Skyfall [Blu-Ray] Sam Mendes

Skyfall [Blu-Ray] Sam Mendes
9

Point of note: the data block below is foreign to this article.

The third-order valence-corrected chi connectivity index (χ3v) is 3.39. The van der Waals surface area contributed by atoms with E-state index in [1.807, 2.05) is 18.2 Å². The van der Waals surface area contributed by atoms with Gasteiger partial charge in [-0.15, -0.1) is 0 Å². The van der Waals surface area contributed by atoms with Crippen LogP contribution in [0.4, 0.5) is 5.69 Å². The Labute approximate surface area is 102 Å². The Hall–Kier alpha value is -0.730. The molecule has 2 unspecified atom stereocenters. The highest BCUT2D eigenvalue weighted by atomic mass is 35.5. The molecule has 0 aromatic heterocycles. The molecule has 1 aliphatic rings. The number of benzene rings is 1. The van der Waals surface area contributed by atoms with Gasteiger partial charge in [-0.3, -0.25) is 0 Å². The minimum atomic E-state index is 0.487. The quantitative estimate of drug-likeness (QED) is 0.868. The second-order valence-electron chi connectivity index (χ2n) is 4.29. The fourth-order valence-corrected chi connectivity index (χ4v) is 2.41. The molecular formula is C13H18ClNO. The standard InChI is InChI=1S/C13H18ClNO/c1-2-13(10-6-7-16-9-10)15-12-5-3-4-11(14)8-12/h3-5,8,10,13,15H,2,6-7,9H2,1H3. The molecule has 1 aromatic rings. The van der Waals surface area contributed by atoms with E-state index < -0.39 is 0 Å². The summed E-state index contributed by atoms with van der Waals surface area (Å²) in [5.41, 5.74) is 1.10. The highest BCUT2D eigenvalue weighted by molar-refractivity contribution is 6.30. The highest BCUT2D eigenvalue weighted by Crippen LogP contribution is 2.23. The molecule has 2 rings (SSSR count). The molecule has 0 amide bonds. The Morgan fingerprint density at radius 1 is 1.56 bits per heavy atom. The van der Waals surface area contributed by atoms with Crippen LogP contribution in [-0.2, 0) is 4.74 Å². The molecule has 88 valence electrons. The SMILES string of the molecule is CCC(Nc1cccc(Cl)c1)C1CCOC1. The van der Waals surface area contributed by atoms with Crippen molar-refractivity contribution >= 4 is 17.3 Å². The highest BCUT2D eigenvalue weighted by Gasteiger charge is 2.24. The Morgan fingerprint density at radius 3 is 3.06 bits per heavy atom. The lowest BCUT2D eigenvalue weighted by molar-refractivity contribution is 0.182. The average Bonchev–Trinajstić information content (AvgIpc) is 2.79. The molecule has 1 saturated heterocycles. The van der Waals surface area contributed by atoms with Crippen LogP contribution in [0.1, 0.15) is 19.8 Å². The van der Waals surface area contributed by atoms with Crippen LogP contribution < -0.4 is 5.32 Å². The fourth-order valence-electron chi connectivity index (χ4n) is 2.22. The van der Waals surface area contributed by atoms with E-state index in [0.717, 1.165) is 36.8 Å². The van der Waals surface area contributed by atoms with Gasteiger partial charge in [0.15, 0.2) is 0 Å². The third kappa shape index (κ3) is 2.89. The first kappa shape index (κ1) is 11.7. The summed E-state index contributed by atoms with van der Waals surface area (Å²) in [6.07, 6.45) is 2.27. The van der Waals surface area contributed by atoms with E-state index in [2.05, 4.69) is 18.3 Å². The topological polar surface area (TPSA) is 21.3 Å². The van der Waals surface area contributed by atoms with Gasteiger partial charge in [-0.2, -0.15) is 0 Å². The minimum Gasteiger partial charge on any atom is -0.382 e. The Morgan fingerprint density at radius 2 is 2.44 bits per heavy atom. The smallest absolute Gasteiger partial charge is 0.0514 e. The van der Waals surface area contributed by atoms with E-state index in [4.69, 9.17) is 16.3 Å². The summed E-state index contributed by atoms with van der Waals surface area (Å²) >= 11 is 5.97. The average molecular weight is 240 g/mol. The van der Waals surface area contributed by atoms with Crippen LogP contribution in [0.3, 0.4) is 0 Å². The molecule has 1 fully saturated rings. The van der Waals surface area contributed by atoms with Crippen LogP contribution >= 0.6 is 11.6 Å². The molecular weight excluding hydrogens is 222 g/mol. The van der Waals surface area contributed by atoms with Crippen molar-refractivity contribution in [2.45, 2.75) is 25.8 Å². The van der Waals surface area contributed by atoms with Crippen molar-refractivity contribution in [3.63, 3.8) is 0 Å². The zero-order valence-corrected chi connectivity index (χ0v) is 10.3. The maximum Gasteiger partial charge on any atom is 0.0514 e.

With an abundance of mediocre to debatably bad films being recognized this awards season, the question of what makes a movie "good," or even the "best" of anything, is of particular relevance. Though Skyfall has been almost unanimously praised for its kinetic reinvention and tribute to the Bond series, having an intelligent thematic core and a rich emotional tapestry beyond its obvious technical aptitude, it's been limited to music, sound and cinematography recognition. And, indeed, the wide landscape imagery and intense use of colour and composition are stunning to behold, just as the sound and its editing are flawless. But why is the 23rd Bond film — one wherein he's left for dead after M (Judi Dench) makes a bad call on a routine mission — not considered the "best" anywhere else? The script, which finds Bond (Daniel Craig) struggling with loyalty and trust after his ersatz mother figure fails him, just as she did our cyber-criminal antagonist Silva (Javier Bardem), hits all the right notes. It mixes knowing series winks with character complexity and a culturally relevant, compelling story. The action is blended with pathos and a sharp deconstruction of the male ego, which, in turn, is telling of the modern preoccupation with superhero ethos and fantasy ideation. There's even a nod to the relevance of criminal investigation enterprises in a post-Cold War environment, where the enemy is invisible and ideologically vague. So, it can't be argued that the writing was lacking or superficial. Similarly, Sam Mendes's firm command of action and heartfelt storytelling is impeccably rendered; giving an astounding level of dimension to what is ostensibly a blockbuster escapist fantasy. His handling of moments between Bond and M are as heartfelt as those between Silva and 007, where the men square off mentally and physically in worldviews and will. And the performances from all three actors are exceedingly magnetic and complex, surpassing most of what was seen on the big screen throughout 2012. Even artistic elements like art direction and costume design are sharply realized, juxtaposing cold city landscapes and high-end attire with the organic earth hues and casual brown tones of the countryside where M and Bond eventually retreat to escape Silva's ultimate plan. This begs the question: Why is Skyfall not the "best" picture when every individual element is so superlative? Is it the current cultural trend? Are people in the media — Oscar voters — more preoccupied with politics (Lincoln) or self-congratulation (Argo) to care about the overall package of a film? Perhaps it's perception: Skyfall is technically an action film, which historically doesn't equate artistic merit. But even this is silly, since the amount of thought and layering that went into telling this particular story transcends the genre and even the franchise. It's not surprising that Skyfall is being recognized only for its technical aptitude, but in deconstructing its competitors, which are perceived as the potential "best," the dominant perception of quality is merely an illusion that can be attributed to buzz and marketing. It's a shame, since this intense cinematic experience is easily one of the best films to come out in 2012. The Blu-Ray includes an extensive "Making of," which details shooting internationally, killing off characters, casting and handling the overall myth of the series. It's extremely comprehensive, if a little too upbeat and self-flattering. There's also a commentary track and footage of the red carpet premiere. (Sony)